Entries - Entry Category: Law - Starting with D

Daisy Bates et al. v. City of Little Rock

aka: Bates v. City of Little Rock
Daisy Bates et al. v. City of Little Rock, 361 U.S. 516 (1960) was a case in which the U.S. Supreme Court ruled unconstitutional a number of the state’s local ordinances that had been enacted in an effort to harass and hamper the efforts of the National Association for the Advancement of Colored People (NAACP) and other civil rights advocates. It was one of a series of cases that arose when the region’s local white power structure—seeking to fight back against the federal court decisions and black activist–sponsored direct action that threatened to bring an end to the South’s longtime legally mandated Jim Crow practices—undertook harassment campaigns against the civil rights leaders. In Little Rock (Pulaski County), this harassment took …

Davies, Ronald Norwood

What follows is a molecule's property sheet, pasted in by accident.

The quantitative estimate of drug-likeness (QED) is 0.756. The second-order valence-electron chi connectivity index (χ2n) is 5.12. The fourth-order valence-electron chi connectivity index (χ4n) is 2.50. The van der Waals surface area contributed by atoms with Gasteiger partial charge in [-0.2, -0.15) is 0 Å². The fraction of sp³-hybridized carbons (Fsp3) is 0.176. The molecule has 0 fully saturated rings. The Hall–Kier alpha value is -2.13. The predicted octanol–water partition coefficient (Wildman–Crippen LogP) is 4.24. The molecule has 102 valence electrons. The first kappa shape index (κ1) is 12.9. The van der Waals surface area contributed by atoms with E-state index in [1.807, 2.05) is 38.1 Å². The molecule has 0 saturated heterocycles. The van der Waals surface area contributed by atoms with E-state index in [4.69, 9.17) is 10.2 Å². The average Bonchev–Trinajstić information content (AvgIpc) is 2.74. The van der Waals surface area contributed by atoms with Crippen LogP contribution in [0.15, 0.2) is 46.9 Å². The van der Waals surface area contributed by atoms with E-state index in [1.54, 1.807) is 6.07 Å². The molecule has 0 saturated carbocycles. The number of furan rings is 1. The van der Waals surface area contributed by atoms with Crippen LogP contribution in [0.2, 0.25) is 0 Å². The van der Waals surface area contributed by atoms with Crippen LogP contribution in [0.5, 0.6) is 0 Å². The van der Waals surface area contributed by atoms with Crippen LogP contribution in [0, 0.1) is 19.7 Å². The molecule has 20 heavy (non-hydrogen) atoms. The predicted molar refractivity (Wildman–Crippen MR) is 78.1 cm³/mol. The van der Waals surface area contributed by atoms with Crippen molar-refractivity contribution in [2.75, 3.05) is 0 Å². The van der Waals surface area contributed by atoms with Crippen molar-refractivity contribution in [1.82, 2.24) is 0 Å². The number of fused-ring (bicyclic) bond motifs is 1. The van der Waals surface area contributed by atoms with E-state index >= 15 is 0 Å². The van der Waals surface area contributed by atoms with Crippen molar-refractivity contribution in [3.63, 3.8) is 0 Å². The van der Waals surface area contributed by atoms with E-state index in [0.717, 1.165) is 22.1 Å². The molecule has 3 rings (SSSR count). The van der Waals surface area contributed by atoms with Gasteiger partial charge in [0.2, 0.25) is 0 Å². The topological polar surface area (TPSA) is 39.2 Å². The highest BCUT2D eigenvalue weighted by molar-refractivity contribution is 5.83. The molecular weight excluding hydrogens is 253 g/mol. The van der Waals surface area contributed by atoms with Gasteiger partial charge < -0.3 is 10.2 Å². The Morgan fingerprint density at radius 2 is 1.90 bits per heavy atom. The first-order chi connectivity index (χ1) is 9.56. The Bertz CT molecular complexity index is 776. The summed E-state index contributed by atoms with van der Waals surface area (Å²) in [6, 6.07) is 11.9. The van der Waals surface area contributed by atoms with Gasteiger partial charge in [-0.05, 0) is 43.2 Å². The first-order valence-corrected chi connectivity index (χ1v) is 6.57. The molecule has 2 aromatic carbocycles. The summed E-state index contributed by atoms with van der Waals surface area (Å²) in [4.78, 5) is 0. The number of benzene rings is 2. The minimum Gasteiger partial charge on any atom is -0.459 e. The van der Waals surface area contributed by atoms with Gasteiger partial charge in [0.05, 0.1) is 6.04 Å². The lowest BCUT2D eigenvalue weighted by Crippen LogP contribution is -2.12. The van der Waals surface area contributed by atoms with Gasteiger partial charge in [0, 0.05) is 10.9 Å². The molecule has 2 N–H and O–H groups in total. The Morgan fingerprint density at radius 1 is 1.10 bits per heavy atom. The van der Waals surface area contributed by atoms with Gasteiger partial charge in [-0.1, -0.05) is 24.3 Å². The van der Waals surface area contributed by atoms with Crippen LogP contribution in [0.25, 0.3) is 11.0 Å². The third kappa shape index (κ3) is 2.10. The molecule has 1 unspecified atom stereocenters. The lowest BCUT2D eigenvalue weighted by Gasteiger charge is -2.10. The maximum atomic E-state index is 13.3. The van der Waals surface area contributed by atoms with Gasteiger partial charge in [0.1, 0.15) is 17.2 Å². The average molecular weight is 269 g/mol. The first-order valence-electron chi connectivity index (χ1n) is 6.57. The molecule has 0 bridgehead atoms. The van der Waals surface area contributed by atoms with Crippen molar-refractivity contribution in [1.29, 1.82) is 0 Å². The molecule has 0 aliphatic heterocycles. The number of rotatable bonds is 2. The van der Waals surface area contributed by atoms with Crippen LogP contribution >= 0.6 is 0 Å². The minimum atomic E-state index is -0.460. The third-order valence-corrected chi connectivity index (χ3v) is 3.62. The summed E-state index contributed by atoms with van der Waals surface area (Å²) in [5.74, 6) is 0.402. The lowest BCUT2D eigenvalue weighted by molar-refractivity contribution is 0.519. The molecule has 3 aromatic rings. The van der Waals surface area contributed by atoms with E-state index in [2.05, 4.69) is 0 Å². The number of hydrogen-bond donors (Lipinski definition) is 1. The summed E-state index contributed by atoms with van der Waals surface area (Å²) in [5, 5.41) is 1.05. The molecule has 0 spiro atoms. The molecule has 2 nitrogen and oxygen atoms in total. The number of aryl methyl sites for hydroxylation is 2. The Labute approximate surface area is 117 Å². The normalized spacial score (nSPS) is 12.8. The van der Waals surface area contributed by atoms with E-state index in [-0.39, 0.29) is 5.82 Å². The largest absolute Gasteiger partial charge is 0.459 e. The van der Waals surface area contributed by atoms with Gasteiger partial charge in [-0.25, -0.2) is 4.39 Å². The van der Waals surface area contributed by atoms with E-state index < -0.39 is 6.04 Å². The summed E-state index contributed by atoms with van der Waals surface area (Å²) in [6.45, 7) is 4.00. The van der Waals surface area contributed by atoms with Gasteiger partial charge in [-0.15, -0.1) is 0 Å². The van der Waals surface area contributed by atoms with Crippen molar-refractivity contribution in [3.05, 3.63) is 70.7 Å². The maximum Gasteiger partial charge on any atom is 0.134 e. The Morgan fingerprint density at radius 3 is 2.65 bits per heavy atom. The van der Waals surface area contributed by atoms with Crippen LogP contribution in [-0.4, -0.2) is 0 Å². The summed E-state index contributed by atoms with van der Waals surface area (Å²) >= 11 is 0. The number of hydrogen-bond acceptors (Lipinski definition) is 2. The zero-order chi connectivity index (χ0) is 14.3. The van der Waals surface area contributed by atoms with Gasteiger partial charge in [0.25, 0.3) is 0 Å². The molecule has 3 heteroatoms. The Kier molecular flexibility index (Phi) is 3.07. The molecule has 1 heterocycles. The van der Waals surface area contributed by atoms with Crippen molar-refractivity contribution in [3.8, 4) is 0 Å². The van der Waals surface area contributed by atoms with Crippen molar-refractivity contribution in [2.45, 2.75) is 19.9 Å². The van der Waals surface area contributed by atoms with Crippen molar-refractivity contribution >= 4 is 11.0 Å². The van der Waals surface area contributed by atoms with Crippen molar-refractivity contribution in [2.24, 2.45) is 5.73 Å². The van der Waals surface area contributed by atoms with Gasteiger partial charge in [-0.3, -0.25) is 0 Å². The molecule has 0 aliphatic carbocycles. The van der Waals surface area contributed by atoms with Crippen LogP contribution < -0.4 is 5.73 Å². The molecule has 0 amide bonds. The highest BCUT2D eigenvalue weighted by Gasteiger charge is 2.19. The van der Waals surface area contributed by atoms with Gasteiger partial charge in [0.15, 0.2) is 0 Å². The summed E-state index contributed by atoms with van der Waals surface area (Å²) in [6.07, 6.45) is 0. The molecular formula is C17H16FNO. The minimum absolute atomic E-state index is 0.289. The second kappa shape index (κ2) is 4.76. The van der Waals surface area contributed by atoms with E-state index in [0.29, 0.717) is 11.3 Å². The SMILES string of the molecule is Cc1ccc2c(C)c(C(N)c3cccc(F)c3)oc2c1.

Ronald Norwood Davies was the U.S. district judge who presided over the litigation involving the 1957 integration of Central High School in Little Rock (Pulaski County). Ronald N. Davies was born on December 11, 1904, in Crookston, Minnesota, to country editor Norwood S. Davies and his wife Minnie M. Davies. In 1917, the family of seven moved to Grand Forks, North Dakota, where Davies completed elementary school. In 1922, he graduated from Central High School in Grand Forks and went on to attend the University of North Dakota. Davies received his BA degree from the University of North Dakota, College of Liberal Arts, in 1927 and, three years later, earned a law degree from Georgetown University in Washington DC. Davies …

Davis, Anthony (Lynching of)